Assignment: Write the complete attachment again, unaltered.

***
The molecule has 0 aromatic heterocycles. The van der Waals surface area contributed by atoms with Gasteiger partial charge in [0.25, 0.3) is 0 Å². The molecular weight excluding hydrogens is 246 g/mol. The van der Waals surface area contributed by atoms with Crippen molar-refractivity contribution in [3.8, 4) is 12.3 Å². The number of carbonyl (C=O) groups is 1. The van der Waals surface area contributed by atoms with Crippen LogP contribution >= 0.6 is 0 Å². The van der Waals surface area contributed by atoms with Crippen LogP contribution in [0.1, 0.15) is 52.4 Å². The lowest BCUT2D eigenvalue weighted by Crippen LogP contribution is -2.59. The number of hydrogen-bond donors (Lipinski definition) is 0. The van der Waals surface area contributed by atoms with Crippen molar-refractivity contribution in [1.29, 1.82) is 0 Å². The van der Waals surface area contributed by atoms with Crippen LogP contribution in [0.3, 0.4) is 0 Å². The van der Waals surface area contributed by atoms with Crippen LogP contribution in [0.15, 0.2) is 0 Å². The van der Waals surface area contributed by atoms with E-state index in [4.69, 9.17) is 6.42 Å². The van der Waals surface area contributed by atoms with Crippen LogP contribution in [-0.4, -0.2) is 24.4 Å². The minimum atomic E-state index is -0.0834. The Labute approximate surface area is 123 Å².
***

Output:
The molecule has 0 aromatic heterocycles. The van der Waals surface area contributed by atoms with Gasteiger partial charge in [0.25, 0.3) is 0 Å². The molecular weight excluding hydrogens is 246 g/mol. The van der Waals surface area contributed by atoms with Crippen molar-refractivity contribution in [3.8, 4) is 12.3 Å². The number of carbonyl (C=O) groups is 1. The van der Waals surface area contributed by atoms with Crippen LogP contribution >= 0.6 is 0 Å². The van der Waals surface area contributed by atoms with Crippen LogP contribution in [0.1, 0.15) is 52.4 Å². The lowest BCUT2D eigenvalue weighted by Crippen LogP contribution is -2.59. The number of hydrogen-bond donors (Lipinski definition) is 0. The van der Waals surface area contributed by atoms with Crippen molar-refractivity contribution in [1.29, 1.82) is 0 Å². The van der Waals surface area contributed by atoms with Crippen LogP contribution in [0.3, 0.4) is 0 Å². The van der Waals surface area contributed by atoms with Crippen LogP contribution in [0.15, 0.2) is 0 Å². The van der Waals surface area contributed by atoms with E-state index in [4.69, 9.17) is 6.42 Å². The van der Waals surface area contributed by atoms with Crippen LogP contribution in [-0.4, -0.2) is 24.4 Å². The minimum atomic E-state index is -0.0834. The Labute approximate surface area is 123 Å².